EDITOR INTERVIEW In conversation with...

Jan Ward, CBE, Founder & CEO of Corrotherm International; former Institute of Directors’ Global Director of the Year; Chair, Energy & Utility Skills Group; Chair, Millers Oils

Just how did an unmarried teenage mother without qualifications go on to become CEO of her own multi-million pound engineering company?

Sheer determination and refusing to take ‘no’ for an answer! It helped that I was young enough to ignore any barriers, simply because I didn’t recognise there were any. I was the youngest of 6 siblings and grew up in a working class family where everyone worked. My brothers did national service (I was always fascinated by their travel stories), my older sister was a lorry driver, my mother worked in factories during WWll. For me the issue wasn’t that I was a woman, but that I was young; and the challenge was proving that I was capable.

At the time there were not many female role models to guide or inspire you. What fuelled your determination? I was forced to leave school at 15 (things were very different then), got married and worked part-time around raising my son. At 19 I was separated and climbing the walls, desperate to build myself a career. When a government scheme for the unemployed was introduced I took an evening course studying international trade. As my qualifications and work experience in trade and exports increased, so did my passion for travel and engineering. I had come from a background where it didn’t matter what the work was or whether the workers were women and I’m sure this had an impact on me.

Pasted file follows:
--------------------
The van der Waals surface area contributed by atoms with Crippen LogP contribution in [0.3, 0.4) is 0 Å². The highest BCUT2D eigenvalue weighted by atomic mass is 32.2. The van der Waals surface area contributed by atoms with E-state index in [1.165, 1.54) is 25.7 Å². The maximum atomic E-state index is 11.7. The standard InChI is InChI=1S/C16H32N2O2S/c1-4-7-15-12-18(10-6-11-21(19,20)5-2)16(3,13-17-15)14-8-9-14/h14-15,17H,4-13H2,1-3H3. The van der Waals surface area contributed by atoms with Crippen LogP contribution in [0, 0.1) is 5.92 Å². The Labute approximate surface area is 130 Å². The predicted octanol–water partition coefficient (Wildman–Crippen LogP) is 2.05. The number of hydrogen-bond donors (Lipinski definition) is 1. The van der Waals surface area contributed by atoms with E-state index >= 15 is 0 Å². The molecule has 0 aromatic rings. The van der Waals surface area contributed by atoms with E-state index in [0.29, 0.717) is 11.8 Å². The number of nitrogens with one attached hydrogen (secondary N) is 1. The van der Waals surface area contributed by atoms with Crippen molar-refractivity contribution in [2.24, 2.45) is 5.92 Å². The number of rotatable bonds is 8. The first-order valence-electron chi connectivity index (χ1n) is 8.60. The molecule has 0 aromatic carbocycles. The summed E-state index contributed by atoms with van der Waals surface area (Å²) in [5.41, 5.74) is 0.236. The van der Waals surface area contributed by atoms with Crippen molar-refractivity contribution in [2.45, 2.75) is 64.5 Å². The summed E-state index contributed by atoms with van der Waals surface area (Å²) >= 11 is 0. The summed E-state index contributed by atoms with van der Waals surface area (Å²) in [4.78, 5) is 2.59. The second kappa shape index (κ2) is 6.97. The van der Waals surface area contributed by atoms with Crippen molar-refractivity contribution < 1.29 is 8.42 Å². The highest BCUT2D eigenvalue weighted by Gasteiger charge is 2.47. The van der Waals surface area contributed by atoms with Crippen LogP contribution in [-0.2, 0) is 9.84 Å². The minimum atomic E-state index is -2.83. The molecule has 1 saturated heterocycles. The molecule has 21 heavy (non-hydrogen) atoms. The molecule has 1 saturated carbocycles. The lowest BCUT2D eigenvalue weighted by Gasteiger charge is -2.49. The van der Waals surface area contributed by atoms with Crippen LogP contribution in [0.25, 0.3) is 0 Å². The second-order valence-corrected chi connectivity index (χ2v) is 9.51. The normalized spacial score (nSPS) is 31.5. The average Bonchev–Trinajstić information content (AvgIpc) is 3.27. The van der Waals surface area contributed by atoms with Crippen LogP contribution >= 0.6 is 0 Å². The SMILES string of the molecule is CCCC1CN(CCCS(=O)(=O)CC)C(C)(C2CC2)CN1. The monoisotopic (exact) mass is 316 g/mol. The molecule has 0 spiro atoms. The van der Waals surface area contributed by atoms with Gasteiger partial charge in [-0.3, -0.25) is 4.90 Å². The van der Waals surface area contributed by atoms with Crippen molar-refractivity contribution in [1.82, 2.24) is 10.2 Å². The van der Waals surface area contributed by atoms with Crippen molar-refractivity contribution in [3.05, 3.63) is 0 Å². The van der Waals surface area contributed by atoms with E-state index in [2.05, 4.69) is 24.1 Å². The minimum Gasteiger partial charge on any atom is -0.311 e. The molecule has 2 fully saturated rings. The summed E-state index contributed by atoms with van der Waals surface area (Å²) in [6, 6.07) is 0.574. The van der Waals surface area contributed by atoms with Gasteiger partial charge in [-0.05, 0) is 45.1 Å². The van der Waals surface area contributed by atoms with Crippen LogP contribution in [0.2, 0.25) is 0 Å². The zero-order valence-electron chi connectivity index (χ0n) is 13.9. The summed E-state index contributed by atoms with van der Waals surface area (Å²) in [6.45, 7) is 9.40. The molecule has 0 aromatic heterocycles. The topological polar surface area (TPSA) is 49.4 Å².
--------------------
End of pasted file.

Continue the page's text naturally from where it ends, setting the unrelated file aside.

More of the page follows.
By 1984 I had a supportive new husband and a Bachelor of Science degree in Engineering. Eight years later I founded Corrotherm International, a supplier of high-grade metals to the oil, gas and desalination markets.

How different is the industrial landscape for women today? Things are changing, slowly. Today for example, women looking to set up a business will face less prejudice


from banks and lenders. Employment law and equal opportunity working practices have to reflect an ever-changing society and our diverse lifestyle. Organisations and companies are beginning to recognise that it is skillset, not gender (or age, race) that counts. More women are taking more senior leadership roles on Executive and Industry Boards, in politics and education. But males still dominate our sector.

What practical steps can our industry take to close the diversity gap and develop the next generation? For women there is still the perception that Engineering is not a ‘sexy’ industry (the shapeless one-style-fits-all overalls/PPE gear, unpleasant, grimy sites and difficult working conditions). We should be doing more to make engineering more appealing to women; small adjustments like making the workplace more female-friendly and welcoming: women’s changing rooms, correctly fitting women styled/sized work and footwear, more flexible working hours to take account of family/personal commitments and unexpected health issues. Introducing a women’s champion or ambassador at work, more female managers taking up Board positions - all steps that will help practically to encourage women to feel they can aspire and achieve more.

Of your considerable professional achievements what has made you most proud? That Corrotherm continues to thrive. That the systems and practices we introduced have stood the test of time. Although my role is less hands on today (I pulled back some years ago to focus on my other Directorships and Non-Exec Board roles), my senior team have stepped up and are delivering a great job – and that the 17/18 year old I employed all those years ago is now my MD. I feel like a proud ‘Mum’ overseeing her brood.

Jan Ward is a keynote speaker at the Women in the Lubricants Industry Conference at the Institute of Directors, London, on 11th March.

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